In Brazil, approximately 2 until 10 million tons of ash are generated each year during sugarcane bagasse incineration. The ashes contain varying amounts of minerals essential for plant nutrition that could be used for fertilizing the plants. The project ASHES is a collaborative research between 7 partners from Germany and 4 partners from Brazil and deals with “recycling of nutrients from residues of thermochemical processing of sugarcane bagasse and straw”. The aim of the project is to develop optimised pathways for thermochemical utilisation of residues from sugar and bioethanol production, and to produce bagasse ash based fertiliser for major crops in Brazil.
Description of the fuel transport in the feeding area of waste incineration plants
Part 1: fuel and influence of fuel variations
Martin H. Zwiellehner, Florian Grafmans and Ragnar Warnecke
Basically the publication is divided into 2 parts. The present part 1 is dealing especially with the fuel properties and its influences on the feeding process. The 2nd part is focusing on a physical-mechanical approach for deriving a mass flow formula which makes it possible to pre-calculate the actual fuel mass flow in consideration of several effects and parameters. The most significant problem for combustion control systems which are implemented in waste incineration plants is the lack of knowledge about the actual calorific value (CV) of the fuel which is fed into the combustion chamber. Actual fuel inventory on the grate is also not known. Lots of studies do exist for „standard fuels” like coal and natural gas. For the inhomogeneous fuels which is dealt with in this publication (MSW , solid biomass, RDF ) there is no such literature available. The design of thermal treatment facilities respectively their furnace is done empirically – like in other incineration plants – by applying parameters of the fuels and the throughput capacity.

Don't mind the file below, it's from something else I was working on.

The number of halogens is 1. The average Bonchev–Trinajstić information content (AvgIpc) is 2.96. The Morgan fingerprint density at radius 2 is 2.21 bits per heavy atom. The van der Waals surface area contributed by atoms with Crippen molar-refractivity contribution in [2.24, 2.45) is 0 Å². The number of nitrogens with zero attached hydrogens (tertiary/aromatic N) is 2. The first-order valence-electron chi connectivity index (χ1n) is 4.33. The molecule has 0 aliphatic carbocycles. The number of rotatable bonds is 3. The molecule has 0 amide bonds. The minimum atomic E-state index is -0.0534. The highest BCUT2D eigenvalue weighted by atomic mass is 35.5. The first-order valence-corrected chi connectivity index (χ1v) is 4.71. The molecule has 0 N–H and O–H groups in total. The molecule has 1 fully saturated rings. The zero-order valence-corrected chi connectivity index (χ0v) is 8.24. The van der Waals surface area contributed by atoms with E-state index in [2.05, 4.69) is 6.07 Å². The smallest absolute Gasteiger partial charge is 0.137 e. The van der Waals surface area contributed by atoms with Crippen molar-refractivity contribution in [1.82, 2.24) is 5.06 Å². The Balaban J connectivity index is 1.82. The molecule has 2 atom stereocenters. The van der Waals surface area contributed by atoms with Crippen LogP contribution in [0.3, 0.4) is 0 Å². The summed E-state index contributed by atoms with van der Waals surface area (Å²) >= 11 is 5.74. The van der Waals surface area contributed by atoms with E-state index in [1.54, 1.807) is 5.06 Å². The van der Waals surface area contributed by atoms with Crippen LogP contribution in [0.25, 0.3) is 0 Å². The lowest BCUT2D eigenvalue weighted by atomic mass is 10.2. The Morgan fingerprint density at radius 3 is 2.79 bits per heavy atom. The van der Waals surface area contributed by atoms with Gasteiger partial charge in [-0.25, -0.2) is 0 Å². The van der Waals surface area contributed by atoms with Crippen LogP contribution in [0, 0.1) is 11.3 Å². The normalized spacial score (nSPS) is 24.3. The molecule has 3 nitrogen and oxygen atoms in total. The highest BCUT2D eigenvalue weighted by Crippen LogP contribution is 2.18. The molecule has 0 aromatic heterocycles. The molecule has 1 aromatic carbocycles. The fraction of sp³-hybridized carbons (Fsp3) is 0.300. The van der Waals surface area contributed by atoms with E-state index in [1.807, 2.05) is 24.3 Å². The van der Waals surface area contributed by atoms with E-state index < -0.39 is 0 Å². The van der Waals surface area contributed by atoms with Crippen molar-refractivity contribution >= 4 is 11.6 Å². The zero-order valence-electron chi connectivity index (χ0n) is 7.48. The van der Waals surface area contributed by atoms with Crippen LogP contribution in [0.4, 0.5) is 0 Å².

Wind Energy in Germany and Europe
Status, potentials and challenges for baseload application
Part 2: European Situation in 2017
Thomas Linnemann and Guido S. Vallana
One essential physical property of wind energy is its large spatiotemporal variation due to wind speed fluctuations. From a meteorological point of view, the electrical power output of wind turbines is determined by weather conditions with typical cor-relation lengths of several hundred kilometres. As a result, the total wind fleet output of 18 European countries extending over several thousand kilometres in north-south and east-west direction is highly volatile and exhibits a strong intermittent character. An intuitively expectable significant smoothing of this wind fleet output to an amount, which would allow a reduction of backup power plant capacity, however, does not occur. In contrast, a highly intermittent wind fleet power output showing significant peaks and minima is observed not only for a single country, but also for the whole of the 18 European countries. Between 2015 and 2017 the European wind fleet’s power utilisation factor resulted in annual mean values between 22 to 24 % and continuously available (secured) annual minima between theoretically 4 and 5% of its nameplate capacity despite tens of thousands of wind turbines distributed throughout Europe. Wind energy therefore requires a practically 100 % backup as long as the wind fleet’s nameplate capacity has not exceeded the cumulative load of these 18 countries considered, plus reserves. As the, also combined, capacities of all known storage technologies are and increasingly will be insignificant in comparison to the required demand, backup must be provided by conventional power plants, with their business cases fundamentally being impaired in the absence of capacity markets.
(For more information about the VGB Wind Study - Part 1 see here!)